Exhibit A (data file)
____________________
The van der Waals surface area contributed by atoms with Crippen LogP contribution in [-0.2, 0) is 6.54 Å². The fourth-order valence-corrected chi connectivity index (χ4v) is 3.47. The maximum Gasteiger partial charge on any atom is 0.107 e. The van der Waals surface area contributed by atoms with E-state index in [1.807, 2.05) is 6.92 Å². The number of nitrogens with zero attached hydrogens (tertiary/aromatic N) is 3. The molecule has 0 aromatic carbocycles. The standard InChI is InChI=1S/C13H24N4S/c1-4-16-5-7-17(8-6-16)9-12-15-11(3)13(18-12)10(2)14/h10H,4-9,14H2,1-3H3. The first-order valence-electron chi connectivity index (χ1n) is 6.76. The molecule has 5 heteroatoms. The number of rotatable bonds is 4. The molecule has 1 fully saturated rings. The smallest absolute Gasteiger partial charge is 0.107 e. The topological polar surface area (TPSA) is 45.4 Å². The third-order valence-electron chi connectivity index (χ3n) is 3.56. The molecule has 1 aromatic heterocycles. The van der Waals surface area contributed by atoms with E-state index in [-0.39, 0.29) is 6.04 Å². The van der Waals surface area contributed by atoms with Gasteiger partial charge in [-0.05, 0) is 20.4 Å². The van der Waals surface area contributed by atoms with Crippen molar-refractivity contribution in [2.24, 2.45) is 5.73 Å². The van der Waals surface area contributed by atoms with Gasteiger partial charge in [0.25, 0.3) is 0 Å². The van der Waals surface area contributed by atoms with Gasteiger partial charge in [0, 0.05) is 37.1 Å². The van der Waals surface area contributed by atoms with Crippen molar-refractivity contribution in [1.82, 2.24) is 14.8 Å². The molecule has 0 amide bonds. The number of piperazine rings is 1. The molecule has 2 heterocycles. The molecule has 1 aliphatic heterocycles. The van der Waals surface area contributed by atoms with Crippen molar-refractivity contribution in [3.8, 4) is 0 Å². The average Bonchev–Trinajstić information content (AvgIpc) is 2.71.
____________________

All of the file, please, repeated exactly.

The van der Waals surface area contributed by atoms with Crippen LogP contribution in [-0.2, 0) is 6.54 Å². The fourth-order valence-corrected chi connectivity index (χ4v) is 3.47. The maximum Gasteiger partial charge on any atom is 0.107 e. The van der Waals surface area contributed by atoms with E-state index in [1.807, 2.05) is 6.92 Å². The number of nitrogens with zero attached hydrogens (tertiary/aromatic N) is 3. The molecule has 0 aromatic carbocycles. The standard InChI is InChI=1S/C13H24N4S/c1-4-16-5-7-17(8-6-16)9-12-15-11(3)13(18-12)10(2)14/h10H,4-9,14H2,1-3H3. The first-order valence-electron chi connectivity index (χ1n) is 6.76. The molecule has 5 heteroatoms. The number of rotatable bonds is 4. The molecule has 1 fully saturated rings. The smallest absolute Gasteiger partial charge is 0.107 e. The topological polar surface area (TPSA) is 45.4 Å². The third-order valence-electron chi connectivity index (χ3n) is 3.56. The molecule has 1 aromatic heterocycles. The van der Waals surface area contributed by atoms with E-state index in [-0.39, 0.29) is 6.04 Å². The van der Waals surface area contributed by atoms with Gasteiger partial charge in [-0.05, 0) is 20.4 Å². The van der Waals surface area contributed by atoms with Crippen molar-refractivity contribution in [2.24, 2.45) is 5.73 Å². The van der Waals surface area contributed by atoms with Gasteiger partial charge in [0.25, 0.3) is 0 Å². The van der Waals surface area contributed by atoms with Gasteiger partial charge in [0, 0.05) is 37.1 Å². The van der Waals surface area contributed by atoms with Crippen molar-refractivity contribution in [1.82, 2.24) is 14.8 Å². The molecule has 0 amide bonds. The number of piperazine rings is 1. The molecule has 2 heterocycles. The molecule has 1 aliphatic heterocycles. The van der Waals surface area contributed by atoms with Crippen molar-refractivity contribution in [3.8, 4) is 0 Å². The average Bonchev–Trinajstić information content (AvgIpc) is 2.71.